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The Phillies paid a shizzload of dough to sign the big league-ready Cuban RHP, Miguel Alfredo Gonzalez. The deal is worth up to $60 million, $40+ million of which is guaranteed. So, if we’re taking for granted that Ruben Amaro knows what he’s doing, then it’s a safe assumption that Gonzalez is going to quickly blossom into a front-end starter and a coveted fantasy asset, a la Yu Darvish, who signed for similar money. But I’m not so sure about all that. Gonzalez is 26 years old and he’s been pitching in international ball long enough for talent evaluators to have come to a consensus on his projection, so it’s surprising to find such mixed opinions on the guy. The Phillies are paying him starter’s money, but there are plenty of folks around baseball who don’t even see Gonzalez working out long-term in a starter’s role. Clearly I’m skeptical about the Phillies’ financial commitment, but even so, I’m not completely writing off the possibility of M.A.G. earning every dime of that contract on the mound. With a deep arsenal of fastballs and various off-speed offerings, all of which he throws with deception and good command, Gonzalez appears to be a guy who’ll keep hitters guessing and tally up the whiffs — there’s certainly enough upside to be stashing him in deep leagues. Still, my inclination is that there’s not $60 million dollars worth of talent here.

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Quite a bit has changed since the 2013 MiLB season began in April, and folks have been clamoring for a mid-season prospect list. Well, here it is, 50-deep. But before we get into it, a quick primer on the criteria for this top 50: There was no specific timetable considered, so the rankings below can be considered a dynasty league list. You’ll notice that the ETA’s here range from this season all the way to 2016. To prevent any overlap with lists that Grey and JayWrong put together last week, I’ve included only prospects who are currently in the minor leagues. That means I had to remove Christian Yelich and Jake Marisnick from the board after news of their call-ups — Yelich was #7, Marisnick #40. It also means I couldn’t list Carlos Martinez, who’s currently working in relief for the Cardinals — he would’ve been ranked right around #20.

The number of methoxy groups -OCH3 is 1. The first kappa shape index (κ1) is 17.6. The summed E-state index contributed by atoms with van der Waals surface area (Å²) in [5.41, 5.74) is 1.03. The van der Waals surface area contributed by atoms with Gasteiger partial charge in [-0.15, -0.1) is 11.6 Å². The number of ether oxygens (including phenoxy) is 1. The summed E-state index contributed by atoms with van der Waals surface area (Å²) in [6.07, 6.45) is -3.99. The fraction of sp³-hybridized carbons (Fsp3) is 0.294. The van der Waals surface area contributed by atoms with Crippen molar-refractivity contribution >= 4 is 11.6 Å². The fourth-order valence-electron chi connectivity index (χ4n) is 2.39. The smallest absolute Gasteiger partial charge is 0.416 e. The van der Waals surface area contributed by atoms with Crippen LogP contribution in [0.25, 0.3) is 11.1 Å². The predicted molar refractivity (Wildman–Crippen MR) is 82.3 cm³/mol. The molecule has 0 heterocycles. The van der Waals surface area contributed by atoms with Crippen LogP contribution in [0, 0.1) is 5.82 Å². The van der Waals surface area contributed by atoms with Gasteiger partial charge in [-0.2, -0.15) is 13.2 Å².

Anyway, I’ll be writing notes on all of these fellas during the off-season, once the dust has settled on the 2013 season and I’ve had a chance to take a more thorough look at depth charts, injuries, etc. For now, I’ve included only a few pertinent details: age, current level, fantasy impact categories, and ETA. Each player is linked to his player card on Baseball-Reference.com, or his Razzball player card where possible. My hope is that this list will help dynasty leaguers sort out their rosters as keeper deadlines approach. Enjoy.

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The Futures Game will take place on July 14th at Citi Field as part of the MLB All-Star Game festivities. Rosters were announced earlier this week. Of the various all-star contests throughout Minor League Baseball, the Futures Game is King. Instead of league-specific all-stars, the Futures draws its talent from leagues at all levels, class-A to Triple-A. What we’re left with, then, are rosters that are crammed with real-deal prospects. The format is USA versus the World, and there’s still time to vote on the final roster spot for each squad, although that poll closes today. I went with Nick Castellanos and Javier Baez on my ballot. Who you got?

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I told you last week about the implications of Xander Bogaerts’s Triple-A promotion. This week, we celebrate another Triple-A promotion, as the Mariners have bumped Taijuan Walker from Double-A Jackson to Tacoma. Walker has everything you look for in a pitching prospect — size, stuff, athleticism… the works. He’s as elite as they come. After an up-and-down 2012 at Jackson, the 20-year-old returned to Double-A in 2013, performing with much greater consistency this time through. Walker cranked it up a notch in June, though, posting a 33/3 K/BB in 25 IP this month. He’s only 20, and it’s probably a little premature to wonder about a 2013 arrival considering the M’s have arms like Erasmo Ramirez and Danny Hultzen waiting for an opportunity, but Walker’s ceiling is the best of the bunch. By far. Now that he’s just one stop from the bigs, he needs to be on your fantasy radar.

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Last week’s draft poured a whole shizzload of new prospects into the realm of pro baseball, and damn near all of them carry zero fantasy relevance at the moment. Don’t let Harold Reynolds fool you. Mark Appel will not be pitching for the Astros this season. Also, Harold Reynolds is dumb. Appel, however, is one of a handful of draft prospects who could offer value to fantasy teams as soon as this time next year. And in a recent Scouting the Unknown series, I took a look at nine draft prospects who appeared destined to move quickly toward the bigs — the Michael Wacha/Kevin Gausman/Mike Zunino types of the 2013 draft. If you’re interested in that sort of thing, check out part 1, part 2, and part 3 by clicking those links.